The success of the system, however, depends on its ability to detect low levels of black-grass with sufficient accuracy. A key advantage over other weed mapping approaches is the use of high resolution digital cameras close to the crop canopy. This eliminates the need for ‘ground truthing’ the field after image capture to confirm it really is black-grass that has been detected. To ensure eyeWeed is sufficiently robust to do this reliably in practice, the team is testing it extensively at different timings and under a range of crop conditions.
“The complexity and amount of data processing required has certainly been a challenge,” explains Reading University scientist, Dr Alistair Murdoch. “It has taken a lot of software development to get to this stage.
“However, we’re confident we can separate black-grass at low levels from wheat once the heads are above the canopy. We’ve also proved we can develop accurate maps of black-grass infestations using current geo-referencing technology. And we know patches of seed heads in one season are closely correlated to areas of infestation in the next.
“We’re fine-tuning our camera set-up this season to work equally well over 24m and 36m boom widths,” he reports. “At the same time, we’re extending our field testing to more farms under more conditions. And we’ll be validating the degree of the black-grass control we achieve across these sites through patch pre-emergence spraying from our maps with a 6m buffer zone around the patch to allow for GPS drift and some seed dispersion.
“There’s a way to go yet before we have a fully functioning farm system. But we’ve got all the elements in place now. So it’s only really a matter of time.”
Amongst other things, the current validation work will include re-mapping of black-grass patches in second wheat crops in herbicide-treated fields as well as visual assessments to maintain a record of the changing black-grass population; something Carl Flint sees as a very valuable management tool for future commercial use.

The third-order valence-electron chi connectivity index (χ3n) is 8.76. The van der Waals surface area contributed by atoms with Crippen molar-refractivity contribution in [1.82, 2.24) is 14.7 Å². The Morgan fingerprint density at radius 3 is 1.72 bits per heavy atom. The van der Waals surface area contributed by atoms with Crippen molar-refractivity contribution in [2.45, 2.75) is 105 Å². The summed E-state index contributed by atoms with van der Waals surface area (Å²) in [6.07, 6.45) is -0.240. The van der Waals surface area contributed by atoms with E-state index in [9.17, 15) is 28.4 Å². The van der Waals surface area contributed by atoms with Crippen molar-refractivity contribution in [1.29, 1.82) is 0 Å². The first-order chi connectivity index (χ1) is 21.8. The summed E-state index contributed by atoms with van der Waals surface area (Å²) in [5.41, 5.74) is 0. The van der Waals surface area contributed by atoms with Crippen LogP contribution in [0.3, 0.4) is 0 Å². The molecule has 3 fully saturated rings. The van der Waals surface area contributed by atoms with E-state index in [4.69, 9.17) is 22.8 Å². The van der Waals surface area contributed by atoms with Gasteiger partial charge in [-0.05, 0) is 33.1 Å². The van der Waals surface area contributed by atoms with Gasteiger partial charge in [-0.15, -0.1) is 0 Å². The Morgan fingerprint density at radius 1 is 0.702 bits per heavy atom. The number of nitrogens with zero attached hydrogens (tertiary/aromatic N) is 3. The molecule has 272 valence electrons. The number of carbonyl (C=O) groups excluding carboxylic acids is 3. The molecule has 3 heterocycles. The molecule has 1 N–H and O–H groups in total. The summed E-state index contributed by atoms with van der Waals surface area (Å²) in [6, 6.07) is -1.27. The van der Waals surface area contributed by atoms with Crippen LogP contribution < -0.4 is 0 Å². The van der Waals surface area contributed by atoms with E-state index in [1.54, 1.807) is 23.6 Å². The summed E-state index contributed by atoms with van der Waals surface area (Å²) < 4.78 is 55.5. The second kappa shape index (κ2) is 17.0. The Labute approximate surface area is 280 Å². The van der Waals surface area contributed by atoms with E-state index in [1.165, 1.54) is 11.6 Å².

“My growers and I would really value black-grass maps produced automatically as a matter of course from T3 monitoring in every wheat crop in the rotation,” he stresses.
“They’d enable us to accurately target the key elements of our grass weed management every autumn, saving time and money. They’d also give us the best possible indication of the success we’re having in getting on top of this troublesome weed. And by highlighting poor control they should help us identify any areas of developing resistance we can tackle more aggressively before they become even more problematic.
“Our project has concentrated almost exclusively on black-grass to date, but there’s the clear potential to develop eyeWeed to detect and map a range of other problem weeds which form stable patches, like barren brome, ryegrass, wild oats and cleavers,” Carl Flint concludes.
“Then, there’s the possibility of using other colour and texture changes across field crops to accurately pinpoint and manage a number of other agronomic challenges. Add on the extent to which the system can be integrated with other key components of precision agronomy like Soil Quest mapping and it’s future becomes even more exciting.”